No folder wide symbol search for CSS/Sass

Code has this for some languages but not CSS/Sass. The ability to find a symbol (a CSS selector in this instance) across all files/folders. It’s a massive time saver I miss from Sublime. Hopefully Code will have it for more languages soon.

Now the positives

This has all sounded pretty negative so far. So much so that you are probably not picking up on the fact I actually really, really like Code. Let me count the ways:


Intellisense for JavaScript (and TypeScript) is excellent. Simple things like hovering over a variable indicates the intended ‘thing’ (number, documentFragment, HTMLElement etc). I’ve managed until now without intellisense in JavaScript but it is a really nice addition.
However, Code is pretty clever at pointing out obvious errors in simpler languages like CSS too:


The docs are fantastic

Code has excellent documentation: https://code.visualstudio.com/Docs
This is often overlooked by editors but a large part of me being able to get up and running so quickly with Code was the documentation. Massive kudos to Microsoft for having this ready for the Preview. It eliminates so many frustrations.

Task runner built in

Until Code, I’d spend my days with a text editor and iTerm2 running, with iTerm2 taking care of all the Gulp tasks (starting and stop tasks essentially).
While I used to commit to source control via iTerm2/Command Line, in more recents months I’ve been using a Sublime plugin to do that. At this point I’m using the Terminal almost exclusively (apart from the odd sudo npm install) to stop/start Gulp tasks.
With Code, I don’t need iTerm2 running. It has a built in Task runner that can read the tasks from a Gulpfile or Gruntfile (no, really, it reads in the file from the root of the folder you have and shows the jobs you have configured). Hitting cmd+p brings up the command palette, type ‘task’, then choose ‘Run Tasks’ and choose the one you want.


You can also set a keyboard shortcut if you want for ‘Terminate Running Task’ if you use a file watcher (watch and BrowserSync for example).
This will open in a new editor window so to remove it from view cmd+2 to get to the task window and cmd+w closes the window. You still get a handy indication of running tasks with the little spinner at the bottom left of the interface.
I’m a big fan of anything that reduces the amount of running apps needed day-to-day without introducing additional complexity. Big thumbs up here.

Git integration

It’s easy to find tools to handle Git. Day to day command line is fine, the aforementioned Sublime plugin handles push/pull/commit duties with ease. I only resort to Tower when I mess something up or have a gnarly merge conflict to pick through and need to start diffing files.
Code can do the vast majority of these Git duties. I don’t think anything will beat Tower when things have really gone south but the fact that Code handles diffing so well is really welcome.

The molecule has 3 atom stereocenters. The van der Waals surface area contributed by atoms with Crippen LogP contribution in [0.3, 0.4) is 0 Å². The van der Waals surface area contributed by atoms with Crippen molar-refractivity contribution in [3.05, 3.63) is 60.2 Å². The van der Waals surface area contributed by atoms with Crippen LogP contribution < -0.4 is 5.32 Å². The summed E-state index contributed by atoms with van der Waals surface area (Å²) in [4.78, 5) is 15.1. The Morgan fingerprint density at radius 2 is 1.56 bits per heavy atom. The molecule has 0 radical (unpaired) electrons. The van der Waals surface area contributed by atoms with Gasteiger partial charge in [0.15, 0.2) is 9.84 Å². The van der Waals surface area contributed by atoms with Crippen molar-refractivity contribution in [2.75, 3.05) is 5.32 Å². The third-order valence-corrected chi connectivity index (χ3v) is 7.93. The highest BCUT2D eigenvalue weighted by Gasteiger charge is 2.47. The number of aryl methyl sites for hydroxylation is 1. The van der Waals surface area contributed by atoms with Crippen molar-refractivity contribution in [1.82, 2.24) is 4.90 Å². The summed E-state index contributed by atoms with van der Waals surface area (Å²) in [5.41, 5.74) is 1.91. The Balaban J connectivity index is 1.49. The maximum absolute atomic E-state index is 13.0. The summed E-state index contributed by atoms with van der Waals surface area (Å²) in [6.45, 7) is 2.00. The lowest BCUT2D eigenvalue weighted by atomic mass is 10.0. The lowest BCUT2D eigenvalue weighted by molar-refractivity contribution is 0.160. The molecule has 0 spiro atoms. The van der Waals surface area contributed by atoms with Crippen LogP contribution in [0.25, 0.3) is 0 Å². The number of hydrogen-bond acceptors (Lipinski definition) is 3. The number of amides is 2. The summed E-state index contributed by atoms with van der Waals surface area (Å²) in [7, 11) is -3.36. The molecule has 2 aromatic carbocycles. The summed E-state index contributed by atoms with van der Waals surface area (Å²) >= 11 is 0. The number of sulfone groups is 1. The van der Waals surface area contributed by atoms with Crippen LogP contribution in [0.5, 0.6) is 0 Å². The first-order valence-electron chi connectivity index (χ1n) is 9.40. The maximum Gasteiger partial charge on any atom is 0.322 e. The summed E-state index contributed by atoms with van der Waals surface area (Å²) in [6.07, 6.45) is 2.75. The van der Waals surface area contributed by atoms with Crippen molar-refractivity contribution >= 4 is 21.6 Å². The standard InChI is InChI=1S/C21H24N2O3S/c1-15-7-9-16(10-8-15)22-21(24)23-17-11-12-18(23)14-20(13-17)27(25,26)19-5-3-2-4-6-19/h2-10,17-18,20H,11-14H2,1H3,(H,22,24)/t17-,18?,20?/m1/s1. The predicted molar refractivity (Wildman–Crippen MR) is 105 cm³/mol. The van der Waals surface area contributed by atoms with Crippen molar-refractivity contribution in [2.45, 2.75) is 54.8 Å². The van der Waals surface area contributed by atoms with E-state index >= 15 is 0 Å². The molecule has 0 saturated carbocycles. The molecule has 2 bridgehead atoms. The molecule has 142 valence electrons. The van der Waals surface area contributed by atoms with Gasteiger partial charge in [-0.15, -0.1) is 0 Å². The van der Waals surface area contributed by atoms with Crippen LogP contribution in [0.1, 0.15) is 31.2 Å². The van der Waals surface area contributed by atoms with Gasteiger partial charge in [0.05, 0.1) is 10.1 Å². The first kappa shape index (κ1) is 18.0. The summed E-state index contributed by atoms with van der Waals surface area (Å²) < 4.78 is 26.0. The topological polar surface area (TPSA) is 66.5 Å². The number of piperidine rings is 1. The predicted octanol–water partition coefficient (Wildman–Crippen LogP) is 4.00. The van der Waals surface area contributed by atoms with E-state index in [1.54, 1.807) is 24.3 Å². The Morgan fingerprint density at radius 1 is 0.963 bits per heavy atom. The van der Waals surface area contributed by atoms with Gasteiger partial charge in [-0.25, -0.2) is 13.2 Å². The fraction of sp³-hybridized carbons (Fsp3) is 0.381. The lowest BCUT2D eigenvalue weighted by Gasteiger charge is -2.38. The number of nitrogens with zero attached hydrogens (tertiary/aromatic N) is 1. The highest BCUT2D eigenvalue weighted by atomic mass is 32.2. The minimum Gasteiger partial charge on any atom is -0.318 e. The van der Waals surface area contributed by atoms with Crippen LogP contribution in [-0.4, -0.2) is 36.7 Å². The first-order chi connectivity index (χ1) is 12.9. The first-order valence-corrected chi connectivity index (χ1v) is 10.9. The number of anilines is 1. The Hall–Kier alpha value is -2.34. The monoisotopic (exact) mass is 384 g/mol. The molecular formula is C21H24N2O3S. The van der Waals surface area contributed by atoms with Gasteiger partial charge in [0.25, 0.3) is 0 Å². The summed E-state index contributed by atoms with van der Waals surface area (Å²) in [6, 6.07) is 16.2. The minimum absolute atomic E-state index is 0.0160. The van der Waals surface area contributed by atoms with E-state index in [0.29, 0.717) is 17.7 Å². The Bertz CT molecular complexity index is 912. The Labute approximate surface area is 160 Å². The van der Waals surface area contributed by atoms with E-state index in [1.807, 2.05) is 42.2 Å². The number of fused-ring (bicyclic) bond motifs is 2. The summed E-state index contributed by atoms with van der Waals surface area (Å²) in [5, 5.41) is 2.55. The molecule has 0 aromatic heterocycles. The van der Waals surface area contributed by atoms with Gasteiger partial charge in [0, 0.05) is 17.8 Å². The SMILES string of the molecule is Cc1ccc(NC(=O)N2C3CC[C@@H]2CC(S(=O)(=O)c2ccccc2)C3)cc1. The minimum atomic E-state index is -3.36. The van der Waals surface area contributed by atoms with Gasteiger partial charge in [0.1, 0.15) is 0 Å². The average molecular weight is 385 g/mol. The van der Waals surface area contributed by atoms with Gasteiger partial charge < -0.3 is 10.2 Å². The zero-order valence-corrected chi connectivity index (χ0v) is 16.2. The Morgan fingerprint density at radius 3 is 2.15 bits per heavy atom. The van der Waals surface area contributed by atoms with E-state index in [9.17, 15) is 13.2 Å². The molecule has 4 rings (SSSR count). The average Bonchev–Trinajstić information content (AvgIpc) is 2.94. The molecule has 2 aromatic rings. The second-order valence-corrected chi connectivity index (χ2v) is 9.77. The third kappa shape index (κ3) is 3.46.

Welcome bonuses

There have been a few features of Code that were pleasant surprises, little things I could live without but have been welcome changes and/or improvements.

Markdown preview

You can get a quick preview of Markdown files. I’d rather this happened across a split (source one side, preview the other) but nonetheless, it’s a handy little feature.

Sidebar on the right

One thing I didn’t realise I needed is the ability to have the ‘side bar’ area on the right. In Sublime, while hiding and showing the side bar is a cinch, it always comes in from the left. As text is left aligned it’s more disorientating, particularly when dealing with a single panel of text. With Code you can set the side bar on the right (this is the area for current files, git, debug and search) if you wish. I prefer it there and I’d be sad to give this up.

Built in TypeScript support

The release of Code was serendipitous for me as I had just started working on a TypeScript based project. With Code you can jump from class definition to class definition by pressing F12 on a class name inside a TypeScript file and it will link you straight into that file and definition. The intelli-sense within TypeScript files is also fantastic; a level above simple auto-completion. As you imagine, hovering over a type definition gives you a little more info. I’m just getting to grips with TypeScript but I’m happy to be using something with support baked right in (not surprising as it was built with TypeScript).

Incidentally, if you are unfamiliar with TypeScript I recommend listening to Episode 152 of The Changelog where Anders Hejlsberg and Jonathan Turner from Microsoft talk about TypeScript.

Built in Linting for CSS/Sass

Out of the box there is Linting support for Sass and CSS. What’s more, it’s easy to switch the flags for various warnings/errors that you do/don’t care about. I think this is great. You can get these things installed yourself in other editors but the fact that it’s there out of the box is just really nice.


If nothing else I hope this post might make you consider taking Code for a spin, particularly the OS X users amongst you. I think it’s a really interesting product and hits a sweet spot for me between pure text editor and the benefits of a full on IDE. I really hope it’s a successful project for Microsoft as I’m keen to see Code evolve over the coming months.